July 22

What was advertised in a colonial American newspaper 250 years ago today?

Pennsylvania Chronicle (July 22, 1771).

“DUTCH FANS, upon different constructions.”

Yesterday’s entry featured an advertisement for “ROLLING SCREENS for Cleaning Wheat or Flax-seed” placed in the July 18, 1771, edition of the Pennsylvania Journal by Christian Fiss.  That advertisement was notable for the image that accompanied it, a woodcut depicting a winnowing fan (better known as a “DUTCH FAN” in the eighteenth century) for separating the wheat from the chaff.  Printers provided several stock images of ships, horses, houses, indentured servants, and enslaved people for advertisers to incorporate into their notices, but not other images with more limited usage.  Instead, advertisers like Fiss commissioned woodcuts specific to their businesses when they wanted to draw greater attention to their newspaper notices.

At the same time that Fiss included an image of a winnowing fan in an advertisement in the Pennsylvania Journal, one of his competitors, Robert Parrish, pursued the same strategy in the Pennsylvania Chronicle.  Fiss divided the space in his advertisement more or less evenly between image and text, but Parrish devoted more space to images than to his description of the “various kinds of wire work” he made.  In addition to a woodcut depicting a winnowing fan, he included a second woodcut of a rolling screen.  That represented even greater expense for his marketing efforts, but Parrish presumably believed that investing in such images would result in more sales and the woodcuts would pay for themselves in the end.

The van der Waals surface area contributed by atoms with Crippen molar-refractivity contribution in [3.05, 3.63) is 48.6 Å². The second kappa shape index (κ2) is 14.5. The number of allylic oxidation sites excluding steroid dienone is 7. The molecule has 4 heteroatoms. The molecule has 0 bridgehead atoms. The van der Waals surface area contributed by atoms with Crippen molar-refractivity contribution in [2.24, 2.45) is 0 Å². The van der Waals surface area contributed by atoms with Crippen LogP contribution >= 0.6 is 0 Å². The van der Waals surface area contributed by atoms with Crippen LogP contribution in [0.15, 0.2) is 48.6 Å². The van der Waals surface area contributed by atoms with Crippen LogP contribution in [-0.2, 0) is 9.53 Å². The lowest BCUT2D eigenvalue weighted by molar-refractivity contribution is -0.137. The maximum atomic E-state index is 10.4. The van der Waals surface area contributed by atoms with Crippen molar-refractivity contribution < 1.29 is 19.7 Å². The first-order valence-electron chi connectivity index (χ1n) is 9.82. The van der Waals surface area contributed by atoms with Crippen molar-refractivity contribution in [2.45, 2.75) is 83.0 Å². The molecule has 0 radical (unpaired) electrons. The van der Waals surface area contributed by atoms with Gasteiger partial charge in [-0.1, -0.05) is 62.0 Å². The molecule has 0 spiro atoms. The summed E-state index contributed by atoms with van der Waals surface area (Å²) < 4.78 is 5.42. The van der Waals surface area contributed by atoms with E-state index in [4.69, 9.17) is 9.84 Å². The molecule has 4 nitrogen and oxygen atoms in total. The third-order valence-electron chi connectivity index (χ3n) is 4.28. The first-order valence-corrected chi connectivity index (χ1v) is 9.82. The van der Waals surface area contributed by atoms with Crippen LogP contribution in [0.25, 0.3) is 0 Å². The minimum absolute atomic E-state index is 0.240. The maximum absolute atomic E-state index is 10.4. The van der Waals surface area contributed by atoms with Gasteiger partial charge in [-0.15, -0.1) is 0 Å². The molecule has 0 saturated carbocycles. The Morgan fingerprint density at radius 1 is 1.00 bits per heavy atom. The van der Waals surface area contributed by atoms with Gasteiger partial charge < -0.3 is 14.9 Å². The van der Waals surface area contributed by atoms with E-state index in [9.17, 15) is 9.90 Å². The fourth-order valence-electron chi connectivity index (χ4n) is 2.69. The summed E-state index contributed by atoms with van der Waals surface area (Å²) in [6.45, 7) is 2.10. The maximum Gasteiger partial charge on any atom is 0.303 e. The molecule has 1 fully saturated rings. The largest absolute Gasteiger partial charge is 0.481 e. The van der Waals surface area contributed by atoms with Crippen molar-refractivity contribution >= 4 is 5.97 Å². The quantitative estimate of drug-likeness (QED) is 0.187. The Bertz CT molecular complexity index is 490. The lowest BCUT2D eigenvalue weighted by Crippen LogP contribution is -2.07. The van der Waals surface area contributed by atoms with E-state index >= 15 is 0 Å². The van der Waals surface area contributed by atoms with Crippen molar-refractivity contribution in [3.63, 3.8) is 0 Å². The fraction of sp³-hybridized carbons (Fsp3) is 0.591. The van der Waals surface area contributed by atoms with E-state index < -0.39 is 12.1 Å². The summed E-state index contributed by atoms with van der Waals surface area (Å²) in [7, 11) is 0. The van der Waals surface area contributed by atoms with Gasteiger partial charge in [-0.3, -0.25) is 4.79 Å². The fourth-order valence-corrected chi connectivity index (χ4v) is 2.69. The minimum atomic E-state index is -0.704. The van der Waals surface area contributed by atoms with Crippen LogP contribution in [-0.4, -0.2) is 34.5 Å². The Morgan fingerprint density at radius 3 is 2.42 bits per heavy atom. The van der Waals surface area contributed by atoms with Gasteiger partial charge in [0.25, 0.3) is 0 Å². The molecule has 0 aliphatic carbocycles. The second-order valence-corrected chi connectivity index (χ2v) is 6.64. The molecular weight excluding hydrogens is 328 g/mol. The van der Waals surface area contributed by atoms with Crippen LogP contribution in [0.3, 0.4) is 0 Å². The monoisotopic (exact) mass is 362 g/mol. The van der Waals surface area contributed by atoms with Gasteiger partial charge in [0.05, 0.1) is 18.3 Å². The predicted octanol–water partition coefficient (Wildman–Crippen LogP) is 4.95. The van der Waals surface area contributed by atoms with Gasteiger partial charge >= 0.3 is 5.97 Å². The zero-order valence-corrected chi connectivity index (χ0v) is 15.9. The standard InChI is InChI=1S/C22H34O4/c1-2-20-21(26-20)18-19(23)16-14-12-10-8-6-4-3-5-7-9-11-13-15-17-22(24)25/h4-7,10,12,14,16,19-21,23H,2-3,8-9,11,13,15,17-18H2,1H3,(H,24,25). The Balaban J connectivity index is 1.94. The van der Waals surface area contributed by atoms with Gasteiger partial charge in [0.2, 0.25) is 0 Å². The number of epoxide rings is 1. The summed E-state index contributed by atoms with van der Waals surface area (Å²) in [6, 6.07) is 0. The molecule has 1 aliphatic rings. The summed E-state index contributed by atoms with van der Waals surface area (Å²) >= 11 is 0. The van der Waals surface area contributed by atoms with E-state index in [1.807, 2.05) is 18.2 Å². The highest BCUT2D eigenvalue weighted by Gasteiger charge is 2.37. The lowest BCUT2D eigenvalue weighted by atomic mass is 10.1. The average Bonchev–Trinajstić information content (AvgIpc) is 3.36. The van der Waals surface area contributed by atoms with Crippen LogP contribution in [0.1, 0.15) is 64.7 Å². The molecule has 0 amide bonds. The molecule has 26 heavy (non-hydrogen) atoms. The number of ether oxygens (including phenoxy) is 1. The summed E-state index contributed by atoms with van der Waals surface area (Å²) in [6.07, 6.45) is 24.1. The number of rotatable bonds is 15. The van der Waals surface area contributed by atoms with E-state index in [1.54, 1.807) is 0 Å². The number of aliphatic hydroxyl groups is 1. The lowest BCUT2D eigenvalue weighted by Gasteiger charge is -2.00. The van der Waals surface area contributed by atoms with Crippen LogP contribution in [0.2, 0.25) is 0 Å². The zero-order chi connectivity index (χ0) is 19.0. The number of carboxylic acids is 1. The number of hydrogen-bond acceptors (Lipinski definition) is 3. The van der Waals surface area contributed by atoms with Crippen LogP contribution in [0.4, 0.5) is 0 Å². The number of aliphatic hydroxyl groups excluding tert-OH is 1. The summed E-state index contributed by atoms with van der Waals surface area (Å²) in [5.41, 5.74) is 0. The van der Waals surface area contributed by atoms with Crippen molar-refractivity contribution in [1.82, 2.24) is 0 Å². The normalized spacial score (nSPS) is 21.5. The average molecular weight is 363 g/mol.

Parrish previously included his woodcut depicting a winnowing fan in an advertisement in the October 29, 1770, edition of the Pennsylvania Chronicle.  He may have chosen to resume running advertisements that included that image upon seeing Fiss publish advertisements with a similar image.  Having made the initial investment, he did not want to lose any advantage once a competitor commissioned a woodcut of his own.  Not long after that, he collected his woodcuts from the Pennsylvania Chronicle and delivered them to the Pennsylvania Gazette to include in an advertisement with identical copy on October 15.  Unlike the stock images that printers provided, such specialized images belonged to the advertisers, who could choose to insert them in more than one newspaper.  Parrish sought to increase the exposure, achieve a greater return on his investment, and ward off a rival by inserting the images in more than one newspaper.

July 21

What was advertised in a colonial American newspaper 250 years ago this week?

Pennsylvania Journal (July 18, 1771).

“ROLLING SCREENS for Cleaning Wheat or Flax-seed.”